AJ Storr stepped on the Garden floor and imagined playing under the famed building’s bright lights. He could picture himself wearing St. John’s red and white, and wowing big crowds.
If there was a highlight of his official visit to the Queens school this week, this was it. A trip to the World’s Most Famous Arena that ended any more thoughts of where he wanted to go to college.
“I went to the Garden and I was overwhelmed,” the 6-foot-6, four-star guard told The Post after verbally committing to Mike Anderson and St. John’s. “There’s nothing like the Garden and being able to play in that [environment] in New York.”
Wednesday night, Storr became the biggest-name recruit St. John’s has landed in the Anderson era. A four-star guard, he is ranked by ESPN No. 49 in his class. He is St. John’s first top-50 prospect since Shamorie Ponds in 2016.
When told about the significance of his decision, Storr said it wouldn’t matter when he got to college. He would have to prove himself like every other recruit.
The entire staff took a role in recruiting him, according to his mother Annette Brandy. She spoke to a different St. John’s coach every day. Anderson, though, was extremely active, speaking frequently to Storr and Brandy, and making it clear the IMG Academy (Fla.) guard was a priority for St. John’s.
“He was very, very involved. Assistant coaches, they leave programs all the time because they grow to be head coaches,” said Brandy, who played college basketball herself at Illinois Central College and the University of Missouri-St. Louis. “When you develop a relationship with the head coach, that makes a big difference for a player.”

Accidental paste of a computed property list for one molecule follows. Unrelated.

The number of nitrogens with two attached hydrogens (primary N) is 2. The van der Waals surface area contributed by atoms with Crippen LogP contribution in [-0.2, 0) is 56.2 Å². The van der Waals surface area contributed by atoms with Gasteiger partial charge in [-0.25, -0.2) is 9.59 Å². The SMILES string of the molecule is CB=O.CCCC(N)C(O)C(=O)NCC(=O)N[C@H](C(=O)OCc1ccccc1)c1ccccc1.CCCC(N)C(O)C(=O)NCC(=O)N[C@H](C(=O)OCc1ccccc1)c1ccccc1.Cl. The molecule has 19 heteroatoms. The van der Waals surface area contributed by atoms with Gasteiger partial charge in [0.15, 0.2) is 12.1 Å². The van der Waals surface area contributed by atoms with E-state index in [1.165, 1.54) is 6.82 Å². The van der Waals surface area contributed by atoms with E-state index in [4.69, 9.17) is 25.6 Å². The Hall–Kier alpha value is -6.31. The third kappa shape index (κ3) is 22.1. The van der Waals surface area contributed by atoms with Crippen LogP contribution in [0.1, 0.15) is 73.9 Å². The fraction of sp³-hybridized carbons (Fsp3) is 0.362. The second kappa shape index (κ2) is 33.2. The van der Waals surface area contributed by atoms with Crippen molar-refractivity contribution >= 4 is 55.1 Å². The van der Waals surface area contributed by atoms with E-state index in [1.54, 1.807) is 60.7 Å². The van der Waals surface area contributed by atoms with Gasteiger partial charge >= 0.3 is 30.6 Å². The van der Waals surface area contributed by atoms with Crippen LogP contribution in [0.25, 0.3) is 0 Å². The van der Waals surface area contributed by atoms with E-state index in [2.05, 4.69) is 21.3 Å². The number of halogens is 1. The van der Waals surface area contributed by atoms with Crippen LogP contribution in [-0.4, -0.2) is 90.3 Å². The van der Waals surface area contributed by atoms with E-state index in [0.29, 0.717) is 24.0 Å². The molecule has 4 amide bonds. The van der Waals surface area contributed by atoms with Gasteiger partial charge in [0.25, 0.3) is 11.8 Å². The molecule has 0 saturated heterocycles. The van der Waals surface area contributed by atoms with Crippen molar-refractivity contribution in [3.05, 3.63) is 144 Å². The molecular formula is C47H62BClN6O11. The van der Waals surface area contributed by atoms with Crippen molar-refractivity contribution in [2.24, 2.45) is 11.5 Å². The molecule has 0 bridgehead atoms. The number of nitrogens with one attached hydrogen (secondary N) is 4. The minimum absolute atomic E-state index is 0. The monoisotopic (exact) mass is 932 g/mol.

Originally committed to Illinois, Storr decommitted after assistants Orlando Antigua and Chin Coleman left for Kentucky. Storr and his mother took visits this summer to Kansas, Illinois, LSU and Oklahoma, but Brandy felt there was something unique about St. John’s. Her son seemed more at ease there. He smiled more. She could tell he was enjoying his time and liked the uptempo style St. John’s plays. He had fun with the current players and got to know what the program was all about during a dinner with current star Julian Champagnie.
“At. St. John’s, it just felt a little different. We felt a family-oriented vibe,” Brandy said. “It was the big city, but the university itself felt intimate. … I could see that he felt more comfortable. It kind of felt like we were with our family hanging out instead of on a college visit and I could see AJ felt that comfort.”
Storr added: “It’s not about the name [of the school]. It’s about fit, what’s best for you.”
Champagnie, a Brooklyn native, told him all about his development under Anderson’s coaching staff, from an underrated prospect to one of the best players in the Big East to someone who could be drafted next summer. Storr saw similarities to Champagnie in himself. Anderson and Co. told Storr he could be the reigning Big East’s leading scorer’s replacement by the time he arrives.
“They plan for me to come in and be an impact player,” Storr said.
A college coach familiar with Storr said he had a big spring on the AAU circuit and his stock rose significantly. He averaged 12.6 points and 1.1 steals during the prestigious Nike Elite Youth Basketball League in July with Vegas Elite.
“Good player, good body, very athletic,” the coach said. “Great in transition. Fits their system. Could be a starter from day one.”
Storr joins Florida point guard Kolby King in Anderson’s 2022 recruiting class. St. John’s still has one scholarship open for next year and may still fill it, sources said.